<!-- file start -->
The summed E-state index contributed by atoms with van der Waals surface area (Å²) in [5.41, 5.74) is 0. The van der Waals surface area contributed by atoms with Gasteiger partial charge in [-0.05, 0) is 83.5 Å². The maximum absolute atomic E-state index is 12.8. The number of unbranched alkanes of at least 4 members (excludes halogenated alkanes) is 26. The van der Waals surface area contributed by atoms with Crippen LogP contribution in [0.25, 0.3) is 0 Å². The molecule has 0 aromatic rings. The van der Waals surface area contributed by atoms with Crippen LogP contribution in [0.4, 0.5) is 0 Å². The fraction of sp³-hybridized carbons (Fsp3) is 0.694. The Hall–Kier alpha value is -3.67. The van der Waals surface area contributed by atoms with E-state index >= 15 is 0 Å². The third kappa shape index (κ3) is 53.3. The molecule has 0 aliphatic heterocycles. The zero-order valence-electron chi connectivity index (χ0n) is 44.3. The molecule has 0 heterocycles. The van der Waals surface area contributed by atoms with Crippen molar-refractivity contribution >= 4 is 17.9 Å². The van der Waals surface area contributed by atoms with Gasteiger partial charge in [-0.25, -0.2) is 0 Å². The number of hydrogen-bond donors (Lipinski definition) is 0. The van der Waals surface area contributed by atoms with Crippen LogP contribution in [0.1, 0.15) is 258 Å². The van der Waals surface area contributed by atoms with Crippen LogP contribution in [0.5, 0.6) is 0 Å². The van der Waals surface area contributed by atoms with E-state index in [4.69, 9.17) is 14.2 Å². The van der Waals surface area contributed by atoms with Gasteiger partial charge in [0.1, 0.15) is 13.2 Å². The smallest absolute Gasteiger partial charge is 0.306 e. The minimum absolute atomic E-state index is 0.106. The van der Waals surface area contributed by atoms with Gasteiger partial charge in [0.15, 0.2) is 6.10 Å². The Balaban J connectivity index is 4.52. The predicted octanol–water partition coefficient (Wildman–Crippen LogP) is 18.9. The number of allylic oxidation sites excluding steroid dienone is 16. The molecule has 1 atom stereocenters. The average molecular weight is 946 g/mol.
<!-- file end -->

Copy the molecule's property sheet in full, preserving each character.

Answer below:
The summed E-state index contributed by atoms with van der Waals surface area (Å²) in [5.41, 5.74) is 0. The van der Waals surface area contributed by atoms with Gasteiger partial charge in [-0.05, 0) is 83.5 Å². The maximum absolute atomic E-state index is 12.8. The number of unbranched alkanes of at least 4 members (excludes halogenated alkanes) is 26. The van der Waals surface area contributed by atoms with Crippen LogP contribution in [0.25, 0.3) is 0 Å². The molecule has 0 aromatic rings. The van der Waals surface area contributed by atoms with Crippen LogP contribution in [0.4, 0.5) is 0 Å². The fraction of sp³-hybridized carbons (Fsp3) is 0.694. The Hall–Kier alpha value is -3.67. The van der Waals surface area contributed by atoms with E-state index >= 15 is 0 Å². The third kappa shape index (κ3) is 53.3. The molecule has 0 aliphatic heterocycles. The zero-order valence-electron chi connectivity index (χ0n) is 44.3. The molecule has 0 heterocycles. The van der Waals surface area contributed by atoms with Crippen molar-refractivity contribution >= 4 is 17.9 Å². The van der Waals surface area contributed by atoms with Gasteiger partial charge in [-0.25, -0.2) is 0 Å². The number of hydrogen-bond donors (Lipinski definition) is 0. The van der Waals surface area contributed by atoms with Crippen LogP contribution in [0.1, 0.15) is 258 Å². The van der Waals surface area contributed by atoms with Crippen LogP contribution in [0.5, 0.6) is 0 Å². The van der Waals surface area contributed by atoms with E-state index in [4.69, 9.17) is 14.2 Å². The van der Waals surface area contributed by atoms with Gasteiger partial charge in [0.1, 0.15) is 13.2 Å². The smallest absolute Gasteiger partial charge is 0.306 e. The minimum absolute atomic E-state index is 0.106. The van der Waals surface area contributed by atoms with Gasteiger partial charge in [0.15, 0.2) is 6.10 Å². The Balaban J connectivity index is 4.52. The predicted octanol–water partition coefficient (Wildman–Crippen LogP) is 18.9. The number of allylic oxidation sites excluding steroid dienone is 16. The molecule has 1 atom stereocenters. The average molecular weight is 946 g/mol.